By on May 20, 2010

Nearly a month after ditching Chevy’s longtime ad agency Campbell-Ewald in favor of Publicis, GM management is said to be eying another change in strategy for its most important brand, as new Marketing boss Joel Ewanick begins making his presence felt. Sources tell AdAge that Ewanick is considering moving creative responsibilities for the $600m Chevy account from Publicis to Omnicom Group’s Goodby, Silverstein & Partners, although GM has not yet confirmed any such move. Anonymous GM execs tell AdAge:

They told him he could have virtual carte blanche in decision-making, and he’s already exercising his power to do so. He’s surrounding himself with people he feels most comfortable with and trusts… He didn’t pick Publicis, he inherited it.

Focusing on Chevy, and not being afraid to shake things up are two very encouraging signs from Ewanick. Having inherited former Marketing boss Susan Docherty’s gestating campaign centered around the line “Excellence for Everyone” and some intensely unmemorable Publicis ads, Ewanick clearly needs to bring the thunder, and according to AdAge, all of GM’s agencies are in a tizzy over the shake-up.

The implication that Ewanick is moving to Goodby Silverstein out of a sense of comfort and trust holds a certain amount of water: the firm handled creative duties during Ewanick’s tenure at both Porsche and Hyundai. But why ditch Publicis? Here’s a guess: This is one of Publicis’ ads for the Chevy Equinox…

…and though it’s not necessarily the worst ad ever, here is proof of just how unoriginal it is:

Thus far, nothing we’ve seen from Publicis has anything that will radically change perceptions about Chevrolet, and as this little juxtaposition proves, expecting something new and different from them isn’t wildly realistic. Strangely though, part of Ewanick’s re-shuffle is said to include moving retail and sponsorship ads back to Campbell-Ewald. While we wait for this all to pan out, consider this insight into the creation of Goodby Silverstein’s Hyundai Genesis ad campaign:

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7 Comments on “Chevy Ad Budget Moving Again?...”

  • avatar

    A proactive Marketing Director must be able to work hand-in-glove with the ad agency.

    In a culture where ads are approved by committee, any decent agency will do and mediocrity is guaranteed.

    For brilliant stuff, client and agency must be brilliant. It’s not good enough to have ideas. The client must be gutsy enough to accept them.

    Publicis is mediocre. Goodby, Silverstein are great.

  • avatar

    Just the fact that a new previously successful individual from outside GM has been hired and given free rein over their domain is great news. I hope this process is repeated in other important areas. Yes Mark Reuss I’m talking about you.

  • avatar

    If the purpose of advertising is to get your company’s product or service into the mind of the customer, the Hyundai ad has failed miserably.

    All I see are a couple of heads glued on sticks and some glib words that don’t entice me to buy anything.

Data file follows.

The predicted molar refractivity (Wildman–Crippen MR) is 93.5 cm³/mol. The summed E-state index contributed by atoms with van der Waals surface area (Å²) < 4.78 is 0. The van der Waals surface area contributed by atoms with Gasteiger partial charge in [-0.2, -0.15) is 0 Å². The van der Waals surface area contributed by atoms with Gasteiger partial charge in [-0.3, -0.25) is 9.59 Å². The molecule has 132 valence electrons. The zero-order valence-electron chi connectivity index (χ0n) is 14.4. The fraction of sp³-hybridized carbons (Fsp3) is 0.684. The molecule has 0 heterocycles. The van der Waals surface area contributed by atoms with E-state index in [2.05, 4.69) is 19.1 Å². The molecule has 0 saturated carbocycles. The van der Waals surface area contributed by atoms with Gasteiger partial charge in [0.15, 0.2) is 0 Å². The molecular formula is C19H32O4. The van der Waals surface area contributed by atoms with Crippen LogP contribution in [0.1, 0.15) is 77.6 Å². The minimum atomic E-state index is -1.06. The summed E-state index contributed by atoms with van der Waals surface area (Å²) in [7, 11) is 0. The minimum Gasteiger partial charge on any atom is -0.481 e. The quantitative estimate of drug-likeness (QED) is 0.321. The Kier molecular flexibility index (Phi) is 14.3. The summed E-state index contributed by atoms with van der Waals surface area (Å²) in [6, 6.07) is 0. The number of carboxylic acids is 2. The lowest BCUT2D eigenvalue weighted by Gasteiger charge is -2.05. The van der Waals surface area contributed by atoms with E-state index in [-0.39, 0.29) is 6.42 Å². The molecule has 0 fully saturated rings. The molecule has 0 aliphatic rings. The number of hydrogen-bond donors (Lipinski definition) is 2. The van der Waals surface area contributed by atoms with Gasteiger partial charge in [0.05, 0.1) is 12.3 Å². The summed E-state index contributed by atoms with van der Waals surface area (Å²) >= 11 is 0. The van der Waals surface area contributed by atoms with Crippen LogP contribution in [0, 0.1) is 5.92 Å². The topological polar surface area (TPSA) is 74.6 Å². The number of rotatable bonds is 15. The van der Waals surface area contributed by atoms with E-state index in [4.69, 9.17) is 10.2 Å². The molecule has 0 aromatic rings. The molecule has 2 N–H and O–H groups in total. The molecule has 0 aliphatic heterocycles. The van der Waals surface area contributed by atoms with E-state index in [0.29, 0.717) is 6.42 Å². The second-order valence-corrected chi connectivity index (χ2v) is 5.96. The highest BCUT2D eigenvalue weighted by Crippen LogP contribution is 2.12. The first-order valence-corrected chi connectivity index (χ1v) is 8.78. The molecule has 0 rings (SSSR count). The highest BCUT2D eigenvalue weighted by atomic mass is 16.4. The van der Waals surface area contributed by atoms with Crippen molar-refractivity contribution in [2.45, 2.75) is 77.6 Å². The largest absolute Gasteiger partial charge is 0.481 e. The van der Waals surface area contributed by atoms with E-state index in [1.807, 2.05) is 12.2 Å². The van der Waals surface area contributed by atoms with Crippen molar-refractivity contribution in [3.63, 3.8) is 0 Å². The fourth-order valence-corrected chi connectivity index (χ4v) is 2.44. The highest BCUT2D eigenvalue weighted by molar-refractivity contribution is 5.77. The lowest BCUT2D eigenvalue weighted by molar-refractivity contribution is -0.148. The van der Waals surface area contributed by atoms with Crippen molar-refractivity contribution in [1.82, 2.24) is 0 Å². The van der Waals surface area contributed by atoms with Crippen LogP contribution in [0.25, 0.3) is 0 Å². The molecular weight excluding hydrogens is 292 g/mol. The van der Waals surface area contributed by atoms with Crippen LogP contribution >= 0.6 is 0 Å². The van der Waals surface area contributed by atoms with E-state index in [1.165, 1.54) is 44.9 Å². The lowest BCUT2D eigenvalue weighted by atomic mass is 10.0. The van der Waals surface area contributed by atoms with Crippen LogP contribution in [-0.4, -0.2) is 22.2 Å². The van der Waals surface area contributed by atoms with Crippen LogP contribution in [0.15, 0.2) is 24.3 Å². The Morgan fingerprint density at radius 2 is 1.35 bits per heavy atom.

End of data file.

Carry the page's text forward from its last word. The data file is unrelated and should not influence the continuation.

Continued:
• avatar

    Hey, it’s the stupid “Look in the glovebox” ad for the Equinox. That ad is pretty crappy, except for the voice of the unseen dad. I’m 99.9% sure that the person doing the voice is none other than Kevin McDonald from the Kids in the Hall.

    I think if anyone can sell Chevy’s current product lineup, it’s the former Hyundai marketing guy. Hopefully he’s successful.

  • avatar
    Amendment X

    I recently saw a Top Gear episode where Jeremy Clarkson and James May attempted to come up with a new VW commercial, in collaboration with VW’s marketing company.

    May asked, “Why can’t we just show the car zooming around on country roads?” The marketers responded by saying something along the lines of, “Every Volkswagen product advertisement must communicate some sort of universal truth about the product. It must speak to the consumer, not at them. It must demonstrate precision and efficiency. We don’t do cliche things like show cars driving around on country roads.”

    Very philosophical, very focused. VW always has had the best car advertising. Maybe GM should pick a company like that. Trouble is, they’d be hard pressed to find any “truths” about most of GM’s lineup.

  • avatar

    My girlfriend works in post production, and from little I’ve seen, the client (company itself) as well as the agency both directly sign off on any spot. So when you see a cheap/unoriginal ad whoever commissioned it is getting exactly what they wanted to pay for.

    I’m sure that any agency knows who to go for director/editor wise if they want a significant “wow” factor. Hell, I could easily figure that out, and it’s certainly not what I do for a living. So basically I’m guessing that this isn’t really Publicis wanting to be boring so much as it is Chevy marketing either not wanting to pony up dough or wanting to play it conservative during a leadership switch.

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